4. Embrace automation

According to the Vanson Bourne survey, companies that have automated workflows as part of their machine-identity management see significant benefits. Of those who have automation in place, 50% are able to track all certificates and keys, compared to just 28% of those who don't have automation in place. Only 33% of organizations have fully implemented automated workflows, with 48% still in the process of doing so. Another 15% have plans to put automation in place and only 4% don't have any plans for automation in this area.

IT security decision makers said that they expect automation to reduce costs, reduce time spent managing keys and certificates, and simplify and streamline workflows. "Automation is essential," says Venafi's Bocek. "Digital transformation initiatives stall without automated management." Automation will also reduce the possibility of human error, he adds, which can open the way to security breaches.

5. Include the cloud in machine identity management plans

As companies move infrastructure from on premises to the cloud, 92% have had to rethink and change the machine identity management solutions, according to the Vanson Bourne survey. And 76% say that the solution they have in place isn't fully capable of supporting cloud or hybrid deployments.

A "single pane of glass" approach to machine-identity management isn't yet practical in multi-cloud environments, said Gartner analyst Laurence Goasduff in a recent report. Companies can implement a single overarching framework that centralized some functions but leaves room for native tools, he says.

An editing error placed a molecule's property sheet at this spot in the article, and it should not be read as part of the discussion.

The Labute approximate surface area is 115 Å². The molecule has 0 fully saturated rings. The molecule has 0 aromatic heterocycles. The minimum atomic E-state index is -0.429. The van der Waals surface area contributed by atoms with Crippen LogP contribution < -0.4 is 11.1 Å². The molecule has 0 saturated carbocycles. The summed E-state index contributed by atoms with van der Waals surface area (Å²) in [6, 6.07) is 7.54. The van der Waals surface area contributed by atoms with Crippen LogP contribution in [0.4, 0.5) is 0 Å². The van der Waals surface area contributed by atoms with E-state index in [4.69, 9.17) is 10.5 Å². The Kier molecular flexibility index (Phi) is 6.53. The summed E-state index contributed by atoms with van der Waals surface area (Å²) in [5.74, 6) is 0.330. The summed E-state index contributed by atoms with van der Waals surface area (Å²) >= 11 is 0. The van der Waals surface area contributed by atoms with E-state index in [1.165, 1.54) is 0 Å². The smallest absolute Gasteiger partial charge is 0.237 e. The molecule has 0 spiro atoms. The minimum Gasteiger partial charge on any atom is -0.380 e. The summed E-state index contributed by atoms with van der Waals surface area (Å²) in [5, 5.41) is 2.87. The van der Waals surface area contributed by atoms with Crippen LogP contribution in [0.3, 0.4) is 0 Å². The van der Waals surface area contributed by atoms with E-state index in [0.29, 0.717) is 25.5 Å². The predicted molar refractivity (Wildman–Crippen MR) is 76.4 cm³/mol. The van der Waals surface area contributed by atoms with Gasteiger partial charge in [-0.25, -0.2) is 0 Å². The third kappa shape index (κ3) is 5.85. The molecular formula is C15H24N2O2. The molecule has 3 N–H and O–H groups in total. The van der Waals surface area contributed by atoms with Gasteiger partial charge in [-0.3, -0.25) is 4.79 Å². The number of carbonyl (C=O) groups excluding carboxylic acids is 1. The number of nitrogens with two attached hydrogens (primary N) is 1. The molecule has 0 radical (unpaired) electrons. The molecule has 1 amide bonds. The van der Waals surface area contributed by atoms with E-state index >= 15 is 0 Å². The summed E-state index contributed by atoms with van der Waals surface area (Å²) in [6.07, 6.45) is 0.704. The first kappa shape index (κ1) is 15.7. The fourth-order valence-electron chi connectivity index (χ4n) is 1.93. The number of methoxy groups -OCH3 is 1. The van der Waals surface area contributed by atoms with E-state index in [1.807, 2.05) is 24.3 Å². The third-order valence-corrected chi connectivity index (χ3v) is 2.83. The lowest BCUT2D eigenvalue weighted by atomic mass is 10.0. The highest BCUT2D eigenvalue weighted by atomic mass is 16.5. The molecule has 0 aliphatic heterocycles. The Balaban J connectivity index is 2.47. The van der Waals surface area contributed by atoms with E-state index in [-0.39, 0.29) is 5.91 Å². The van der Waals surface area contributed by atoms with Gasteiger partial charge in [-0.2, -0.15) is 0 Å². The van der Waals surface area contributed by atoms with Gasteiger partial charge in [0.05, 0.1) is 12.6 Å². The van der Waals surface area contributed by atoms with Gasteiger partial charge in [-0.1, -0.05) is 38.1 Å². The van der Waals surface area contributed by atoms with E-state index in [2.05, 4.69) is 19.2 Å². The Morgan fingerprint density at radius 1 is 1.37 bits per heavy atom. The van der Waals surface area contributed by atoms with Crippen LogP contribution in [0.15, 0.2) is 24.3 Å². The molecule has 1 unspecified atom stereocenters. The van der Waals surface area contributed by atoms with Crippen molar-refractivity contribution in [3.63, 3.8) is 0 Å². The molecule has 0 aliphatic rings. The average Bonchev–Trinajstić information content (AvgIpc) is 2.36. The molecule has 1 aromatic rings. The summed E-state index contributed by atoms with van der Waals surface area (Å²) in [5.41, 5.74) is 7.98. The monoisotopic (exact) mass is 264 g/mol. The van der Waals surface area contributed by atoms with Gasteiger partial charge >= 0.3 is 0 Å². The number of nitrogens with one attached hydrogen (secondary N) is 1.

According to the Vanson Bourne survey, fewer than half of companies plan to have a single machine-identity management solution that covers all cloud deployments. Instead, 37% plan to have a separate machine-identity management system for each cloud, with a central policy to cover them all, and 22% plan to have separate systems without a central policy.

6. Include robots in machine-identity management plans

Throughout the global pandemic, companies have accelerated their automation strategies. According to Forrester, the global robotic process automation software market will reach $6.5 billion in 2025, up from $2.4 billion in 2021. These software robot identities also need to be managed, said Goasduff in the Gartner report. "Start by defining best practices and guiding principles for how to integrate RPA tools into the identity fabric," he said, "and treat RPA’s software robots as another workload that needs a machine identity."

7. Include machines in zero-trust plans

Zero trust is a top, if not the top, security priority for enterprises today. According to a survey released this February by the Information Security Media Group, 100% say that zero trust is important to reducing security risk. It was at the heart of U.S. President Biden's cybersecurity memorandum earlier this year.

Zero trust isn’t just about requiring users to be fully authenticated at all times. It also applies to processes and devices. "Managing device identities is especially important in the newer zero-trust security model," says Bo Lane, head of solution architecture at Kudelski Security. "When an enterprise device is not given any special trust status on the network, it must have a way to identify and authorize interactions with other devices, services or data."

According to a Fortinet survey released earlier this year, 84% of organizations have a zero-trust strategy in place or in development. However, the ability to authenticate devices on an ongoing basis is a struggle for 59% of enterprises, the survey showed.

Copyright © 2022 IDG Communications, Inc.